Wednesday , September 20 2017
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Ghost of Macoy

When Philippine President Rodrigo Duterte was dangling martial law some months back, I really thought that it was just empty talk. He tends to exaggerate to scare people, the bad guys in his sight.

Now it’s for real. After the City of Marawi in Lanao del Sur was infiltrated by heavily armed and organized warriors who declared their sympathies with the terrorist group ISIS, war broke out when government forces attempted to arrest their leader. Pres. Duterte immediately declared martial law covering the whole of Mindanao.

The ghost of the Marcos martial law brings concern to those who lived through the years of suppression and military rule when those deemed enemies of the ruling family either would go to jail or lose their assets or both. Martial law critics are going to court.

Based on the video seized by the military in the Marawi battlefield, it appears that there was an organized plan by the Muslim outlaws to cripple the military detachment and take over the city. There is no other way to call it but rebellion.

It appears that Duterte has legal justification to declare limited martial law in Mindanao since the Philippine Constitution empowers the President to invoke this emergency power in the event of rebellion. It is unlike the Marcos martial law that was preceded by fake ambush and bombings.

While I want the government forces to have all the tools needed to pulverize these terrorists and end the fighting as quickly as possible, I find it hard to cheer for the declaration of martial law. The memory of Marcos’ martial law still looms large.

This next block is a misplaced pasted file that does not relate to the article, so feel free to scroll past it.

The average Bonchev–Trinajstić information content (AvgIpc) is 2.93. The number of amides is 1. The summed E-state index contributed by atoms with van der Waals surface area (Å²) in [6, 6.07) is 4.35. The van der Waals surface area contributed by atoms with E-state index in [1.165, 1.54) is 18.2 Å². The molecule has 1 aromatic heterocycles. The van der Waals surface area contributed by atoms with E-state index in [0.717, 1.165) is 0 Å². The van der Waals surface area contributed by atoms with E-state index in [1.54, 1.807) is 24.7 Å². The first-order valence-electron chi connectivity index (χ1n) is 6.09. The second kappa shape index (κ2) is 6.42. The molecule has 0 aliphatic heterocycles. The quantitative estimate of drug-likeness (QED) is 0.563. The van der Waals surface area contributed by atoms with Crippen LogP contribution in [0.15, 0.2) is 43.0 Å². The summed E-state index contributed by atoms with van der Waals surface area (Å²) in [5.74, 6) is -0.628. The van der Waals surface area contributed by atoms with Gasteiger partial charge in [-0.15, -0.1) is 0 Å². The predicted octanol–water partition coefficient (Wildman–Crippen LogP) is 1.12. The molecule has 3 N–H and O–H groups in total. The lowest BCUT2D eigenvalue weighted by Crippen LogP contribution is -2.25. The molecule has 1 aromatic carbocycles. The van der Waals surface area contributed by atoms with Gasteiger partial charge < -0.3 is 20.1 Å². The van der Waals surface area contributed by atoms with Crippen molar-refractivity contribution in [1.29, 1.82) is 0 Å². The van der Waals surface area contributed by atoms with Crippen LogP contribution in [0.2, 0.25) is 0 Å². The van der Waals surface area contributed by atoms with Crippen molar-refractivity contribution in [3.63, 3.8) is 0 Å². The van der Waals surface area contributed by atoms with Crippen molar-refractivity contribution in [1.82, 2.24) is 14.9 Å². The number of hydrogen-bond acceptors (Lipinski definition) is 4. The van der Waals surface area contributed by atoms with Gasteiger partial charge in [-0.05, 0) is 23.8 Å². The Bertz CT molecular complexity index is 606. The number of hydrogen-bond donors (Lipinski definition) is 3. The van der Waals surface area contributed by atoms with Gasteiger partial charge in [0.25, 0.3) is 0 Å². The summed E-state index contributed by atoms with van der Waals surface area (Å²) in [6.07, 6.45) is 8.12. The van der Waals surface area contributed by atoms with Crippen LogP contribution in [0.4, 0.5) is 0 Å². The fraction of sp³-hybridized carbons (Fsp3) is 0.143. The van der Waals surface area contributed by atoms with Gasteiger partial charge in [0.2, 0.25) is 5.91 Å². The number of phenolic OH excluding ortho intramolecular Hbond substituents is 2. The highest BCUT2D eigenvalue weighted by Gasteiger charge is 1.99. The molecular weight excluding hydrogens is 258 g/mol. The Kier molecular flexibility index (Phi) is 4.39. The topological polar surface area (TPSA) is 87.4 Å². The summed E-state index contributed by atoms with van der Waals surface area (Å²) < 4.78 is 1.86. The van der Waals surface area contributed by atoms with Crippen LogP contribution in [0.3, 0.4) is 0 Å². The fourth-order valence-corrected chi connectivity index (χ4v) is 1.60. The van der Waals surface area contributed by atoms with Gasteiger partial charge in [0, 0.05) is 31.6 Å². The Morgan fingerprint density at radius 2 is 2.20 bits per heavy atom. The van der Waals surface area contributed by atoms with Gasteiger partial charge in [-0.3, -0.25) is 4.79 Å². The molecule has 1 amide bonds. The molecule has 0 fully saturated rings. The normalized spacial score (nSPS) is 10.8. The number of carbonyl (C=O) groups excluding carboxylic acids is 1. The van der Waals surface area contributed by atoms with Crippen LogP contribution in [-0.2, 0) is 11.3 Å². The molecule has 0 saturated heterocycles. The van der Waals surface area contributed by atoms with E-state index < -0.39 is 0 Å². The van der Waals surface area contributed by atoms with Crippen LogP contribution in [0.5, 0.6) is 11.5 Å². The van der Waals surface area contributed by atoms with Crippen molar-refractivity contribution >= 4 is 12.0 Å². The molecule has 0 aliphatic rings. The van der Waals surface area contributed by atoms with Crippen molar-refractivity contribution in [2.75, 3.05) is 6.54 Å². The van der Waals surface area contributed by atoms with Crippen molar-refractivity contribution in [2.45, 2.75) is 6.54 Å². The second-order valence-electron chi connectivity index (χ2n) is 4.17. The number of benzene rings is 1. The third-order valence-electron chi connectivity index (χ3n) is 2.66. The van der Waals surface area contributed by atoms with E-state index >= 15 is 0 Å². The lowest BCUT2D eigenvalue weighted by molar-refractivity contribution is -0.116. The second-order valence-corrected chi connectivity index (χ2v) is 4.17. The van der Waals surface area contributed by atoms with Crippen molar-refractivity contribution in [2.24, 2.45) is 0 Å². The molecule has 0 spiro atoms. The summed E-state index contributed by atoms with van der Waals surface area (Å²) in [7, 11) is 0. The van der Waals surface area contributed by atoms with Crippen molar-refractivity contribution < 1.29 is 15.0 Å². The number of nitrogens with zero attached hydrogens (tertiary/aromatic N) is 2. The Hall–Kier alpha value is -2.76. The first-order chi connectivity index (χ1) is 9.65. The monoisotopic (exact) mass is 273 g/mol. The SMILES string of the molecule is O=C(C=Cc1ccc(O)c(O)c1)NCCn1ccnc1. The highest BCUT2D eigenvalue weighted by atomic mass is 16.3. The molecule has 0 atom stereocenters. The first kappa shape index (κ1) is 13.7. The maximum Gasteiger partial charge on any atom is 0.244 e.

So far, there is no indication that the Duterte martial law is taking the color of the Marcos martial law. It is too early to tell. I had relatives who vacationed in Mindanao far from the conflict areas and they did not feel any restrictive effects of martial law.

For now, let’s just hope that the rebellion is quashed and the threats to the security of the people are minimized and martial law is not extended to the entire country and the people of the Philippines will live happily ever after.

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President Donald Trump is egging Congress to get to work and pass the bill to repeal and replace Obamacare. The House already passed its own version and the ball is now with the Senate.

According to the Congressional Budget Office (CBO), the House bill will result in 23 million people losing coverage by 2026. This estimate is based on an estimate of how many people would be covered in 2026 if Obamacare were to continue. Democrats have brandished this CBO score to derail the Republican initiative.

How credible is the CBO score? In March, 2015, CBO predicted that the Obamacare insurance exchanges would cover 24 million insured by 2017. Factcheck the prediction and it is way off by half. In 2017, only 12 million Americans gained insurance from the Obamacare exchanges.

What is the alternative to the Republican solution? Liberals and progressives are actually pushing for a single payer system. How affordable is that to the state and the taxpayers?

Vermont and Colorado flirted with single-payer health care but had to drop the idea when studies revealed that they will have to tax their citizens and businesses to death to cover the costs.

California is now toying with the idea and wants to be the leader in the country as the most benevolent state. An analysis in the Senate however has an ominous picture. The cost for a single-payer system would exceed the state’s current annual budget. It would require the state to raise an additional $200 billion yearly to sustain a single-payer system.

It would be nice to provide everybody with food, clothing, shelter, job and healthcare. Unfortunately, money doesn’t grow on trees.

 

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